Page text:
Circle of Friends

Back in February, I met a lady in the hospital. She and I shared a common fear – our husbands were in ICU not knowing what the next hour would bring let alone the next day. We were the only two who spent uncountable hours in the ICU waiting room. We were both afraid to leave but too tired to stay.

One day we spoke to each other. We shared our situations. We shared tears, and we shared prayer. We shared our greatest fears with each other – life without our husbands. We prayed fervent prayers to God for divine healing.

Fast forward six months . . . something told me to reach out to Lourdes three weeks ago. It was a strong feeling in my spirit. Lourdes lost Roger in February; he never left ICU. I was devastated for her, and I cried for her. I prayed for her not really knowing what she needed, not really knowing what she was feeling, not really knowing her loneliness.

Until now . . . now I know how she feels. Now I understand the depths of her pain, hurt, loneliness, heartbreak, gut-wrenching sick-to-your-stomach feeling . . . the indescribable hole you feel in your heart. Lourdes was the first person to reach out and ask to sit with me, cry with me, pray with me, experience the same pain with me, asking for nothing in return.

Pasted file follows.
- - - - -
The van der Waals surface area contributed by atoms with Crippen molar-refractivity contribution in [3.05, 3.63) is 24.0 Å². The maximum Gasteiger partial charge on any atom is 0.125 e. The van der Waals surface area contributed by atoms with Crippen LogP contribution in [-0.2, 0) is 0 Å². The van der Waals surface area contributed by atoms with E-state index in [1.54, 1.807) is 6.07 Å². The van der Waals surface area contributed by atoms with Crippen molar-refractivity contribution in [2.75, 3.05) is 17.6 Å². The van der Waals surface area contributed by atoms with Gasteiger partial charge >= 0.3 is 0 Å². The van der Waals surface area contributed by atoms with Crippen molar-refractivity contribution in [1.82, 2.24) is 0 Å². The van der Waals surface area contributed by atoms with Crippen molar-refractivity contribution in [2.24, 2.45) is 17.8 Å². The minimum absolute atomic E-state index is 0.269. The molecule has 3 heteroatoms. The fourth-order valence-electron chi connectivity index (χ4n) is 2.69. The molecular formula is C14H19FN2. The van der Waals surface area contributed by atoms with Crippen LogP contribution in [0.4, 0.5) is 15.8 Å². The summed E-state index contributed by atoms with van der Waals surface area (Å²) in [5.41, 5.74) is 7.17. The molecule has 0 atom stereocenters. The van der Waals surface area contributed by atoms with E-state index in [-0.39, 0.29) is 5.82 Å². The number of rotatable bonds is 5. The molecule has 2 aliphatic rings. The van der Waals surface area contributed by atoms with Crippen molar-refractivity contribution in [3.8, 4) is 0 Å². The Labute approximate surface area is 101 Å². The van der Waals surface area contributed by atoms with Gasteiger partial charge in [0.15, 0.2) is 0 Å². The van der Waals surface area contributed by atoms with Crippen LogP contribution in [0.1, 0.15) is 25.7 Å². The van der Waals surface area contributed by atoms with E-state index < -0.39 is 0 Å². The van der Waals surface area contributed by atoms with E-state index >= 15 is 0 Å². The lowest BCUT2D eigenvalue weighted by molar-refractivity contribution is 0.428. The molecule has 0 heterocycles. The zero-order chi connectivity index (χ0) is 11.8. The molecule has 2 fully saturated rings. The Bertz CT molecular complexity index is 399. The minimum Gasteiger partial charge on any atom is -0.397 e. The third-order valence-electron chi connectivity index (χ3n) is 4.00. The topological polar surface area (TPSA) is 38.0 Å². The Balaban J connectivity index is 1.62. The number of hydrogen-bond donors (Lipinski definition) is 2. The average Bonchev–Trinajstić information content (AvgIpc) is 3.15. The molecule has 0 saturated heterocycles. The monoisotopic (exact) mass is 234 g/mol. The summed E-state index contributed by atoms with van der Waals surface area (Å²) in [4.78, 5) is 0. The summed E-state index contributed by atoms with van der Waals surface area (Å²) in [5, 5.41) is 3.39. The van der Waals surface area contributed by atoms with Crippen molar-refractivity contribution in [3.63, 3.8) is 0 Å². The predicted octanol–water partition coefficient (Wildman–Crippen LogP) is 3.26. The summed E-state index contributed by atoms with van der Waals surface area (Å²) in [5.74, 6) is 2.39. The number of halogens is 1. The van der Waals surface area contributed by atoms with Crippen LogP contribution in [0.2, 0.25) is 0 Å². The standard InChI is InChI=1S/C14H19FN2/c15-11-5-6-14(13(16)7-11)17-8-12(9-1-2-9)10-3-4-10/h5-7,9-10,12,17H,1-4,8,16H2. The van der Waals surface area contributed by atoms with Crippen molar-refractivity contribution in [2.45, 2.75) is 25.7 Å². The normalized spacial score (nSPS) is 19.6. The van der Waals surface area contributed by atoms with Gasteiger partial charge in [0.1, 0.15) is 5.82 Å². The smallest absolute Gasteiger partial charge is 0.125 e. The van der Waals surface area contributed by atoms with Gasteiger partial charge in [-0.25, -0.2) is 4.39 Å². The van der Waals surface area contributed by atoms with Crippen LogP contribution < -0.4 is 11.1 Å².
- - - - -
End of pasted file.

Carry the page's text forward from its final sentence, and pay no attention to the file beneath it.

With experiences such as this, you find out who genuinely cares and doesn’t just say the words and phrases that are “a propos”. You find out who stands with you when you can’t find the words to describe how you feel, you can’t itemize what you need, you can’t stop the tears long enough to say hello, you can’t remember who is in the same room with you, you can’t remember if you’ve eaten today.

You find out who is willing to just sit with you while you cry, while you grieve.

You find out who will text you just to let you know they are thinking about you.

You find out who is willing to hold your hand, put an arm around your shoulder and sit in the same room and say nothing.

You find out who is willing to hear what they don’t want to hear.

You find out who is willing to understand that you can’t flip a switch and feel better.

You find out who is willing to provide their company and time vs. suggesting you need professional help.

You find out who is willing to be uncomfortable to provide just a little bit of comfort.

You find out who is willing to be there for the long haul, because it’s a long journey.

You find out that your circle of friends becomes very, very small.

I’m thankful for my very small circle of friends.

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